Moore Square Historic District

Developed 1870s through 1930s

Moore Square Historic District is home to Raleigh's "Black Main Street" and the City Market

While the district is named for one of the five park squares laid out in the original plan of Raleigh, its character is overwhelmingly commercial. The area is close to south Raleigh's historically African American neighborhoods, and the proximity made the section of East Hargett Street between South Wilmington and South Blount Streets a center of African American-owned businesses. This section of East Hargett Street was known historically as Raleigh's Black Main Street.

Buildings date from the late nineteenth through early twentieth centuries. Reflecting the size of the city around that time, they are small in scale and modest in detailing. An exception is the 1914 Mission-style City Market that faces Moore Square. The building reflects Raleigh's importance in agricultural trade in the early twentieth century.

Heavy concentrations of two- to three-story brick commercial buildings line South Wilmington and East Hargett Streets. Smaller groups of similar buildings stand along East Martin and South Blount Streets. A notable infill project is the 1999 Exploris Museum at the corner of East Hargett and South Blount Streets, overlooking the northwest corner of the park; older infill includes parking decks and a bus transfer station.


During the late nineteenth and early twentieth centuries, small-scale commercial development replaced the earlier nineteenth-century residential district that had developed around Moore Square. As Raleigh's business district grew after the end of the Civil War, commercial development spread both east and west of Fayetteville Street, the city's main business thoroughfare.

Businesses lined South Wilmington Street as early as the 1870s. These tended to be saloons, cafes, grocery stores, blacksmiths, bootmakers, and boarding houses. The ca. 1870 Carolina Boarding House at the northeast corner of South Wilmington and East Hargett Streets is one of the older buildings in the district. It operated as a hotel and grocery before becoming a furniture store. For much of the twentieth century, the Italianate building housed the Heilig-Levine Furniture Store.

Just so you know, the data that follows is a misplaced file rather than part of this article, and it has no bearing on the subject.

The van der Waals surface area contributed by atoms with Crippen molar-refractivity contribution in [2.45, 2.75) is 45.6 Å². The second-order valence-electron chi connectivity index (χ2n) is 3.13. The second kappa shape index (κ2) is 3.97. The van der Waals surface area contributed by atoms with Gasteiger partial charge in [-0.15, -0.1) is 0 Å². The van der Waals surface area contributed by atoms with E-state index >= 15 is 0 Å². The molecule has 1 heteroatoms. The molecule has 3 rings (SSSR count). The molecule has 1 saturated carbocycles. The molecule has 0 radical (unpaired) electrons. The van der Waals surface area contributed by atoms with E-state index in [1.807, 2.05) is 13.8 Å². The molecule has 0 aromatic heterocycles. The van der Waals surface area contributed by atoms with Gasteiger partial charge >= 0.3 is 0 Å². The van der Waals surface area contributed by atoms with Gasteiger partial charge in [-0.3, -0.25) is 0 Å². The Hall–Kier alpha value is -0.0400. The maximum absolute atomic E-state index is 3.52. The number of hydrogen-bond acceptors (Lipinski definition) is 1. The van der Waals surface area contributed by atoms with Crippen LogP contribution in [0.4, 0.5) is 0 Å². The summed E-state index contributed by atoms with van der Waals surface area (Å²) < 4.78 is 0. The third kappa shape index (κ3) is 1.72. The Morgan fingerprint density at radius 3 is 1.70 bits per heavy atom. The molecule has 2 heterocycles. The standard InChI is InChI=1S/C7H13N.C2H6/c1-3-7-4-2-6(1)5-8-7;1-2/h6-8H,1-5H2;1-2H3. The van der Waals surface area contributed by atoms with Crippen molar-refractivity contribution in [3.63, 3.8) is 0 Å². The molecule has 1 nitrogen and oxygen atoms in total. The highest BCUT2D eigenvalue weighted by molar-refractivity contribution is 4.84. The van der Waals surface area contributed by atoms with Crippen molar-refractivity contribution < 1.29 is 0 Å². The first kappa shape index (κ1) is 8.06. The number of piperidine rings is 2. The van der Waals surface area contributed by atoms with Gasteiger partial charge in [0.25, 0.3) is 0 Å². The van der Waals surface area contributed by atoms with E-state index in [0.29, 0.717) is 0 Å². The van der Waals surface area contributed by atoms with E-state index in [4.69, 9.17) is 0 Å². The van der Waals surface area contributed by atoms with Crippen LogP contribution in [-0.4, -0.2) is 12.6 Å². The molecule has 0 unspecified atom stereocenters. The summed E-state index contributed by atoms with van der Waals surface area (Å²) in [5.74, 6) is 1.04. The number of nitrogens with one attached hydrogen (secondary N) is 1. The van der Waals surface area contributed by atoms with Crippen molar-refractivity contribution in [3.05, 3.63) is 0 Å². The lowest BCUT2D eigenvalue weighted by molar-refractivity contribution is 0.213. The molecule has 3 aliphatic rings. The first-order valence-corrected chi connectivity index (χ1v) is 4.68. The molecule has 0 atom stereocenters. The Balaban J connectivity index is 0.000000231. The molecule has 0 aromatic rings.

Another surviving nineteenth-century building, although much altered, is the 1879 Tabernacle Baptist Church at the northwest corner of East Hargett and South Person Streets. Originally a modest brick Gothic Revival church, the building was remodeled into a Romanesque church late in the nineteenth century and back to a Gothic Revival building in the early years of the twentieth century.

The 1914 construction of the City Market south of Moore Square had a profound impact on the streets surrounding the square. The growth of the trucking industry fueled the success of the market, which in turn generated a surge in the number of grocery stores on surrounding streets.

In the 1920s, increasingly stringent racial segregation practices pushed African American businesses out of several commercial areas and they began relocating to East Hargett Street between South Wilmington and South Blount Streets. The block became Raleigh's Black Main Street. The Farmers and Mechanics Bank on East Hargett Street (just outside the Moore Square District) helped finance many African American investments and businesses.

Like many urban neighborhoods in the second half of the twentieth century, the area went into decline in response to the developing suburbs and suburban shopping centers. The last decade of that century and the early years of the twenty-first century have brought a robust resurgence to the streets surrounding Moore Square.


Moore Square in the 21st Century

Photo by Michael Zirkle PhotographyPhoto by Michael Zirkle Photography


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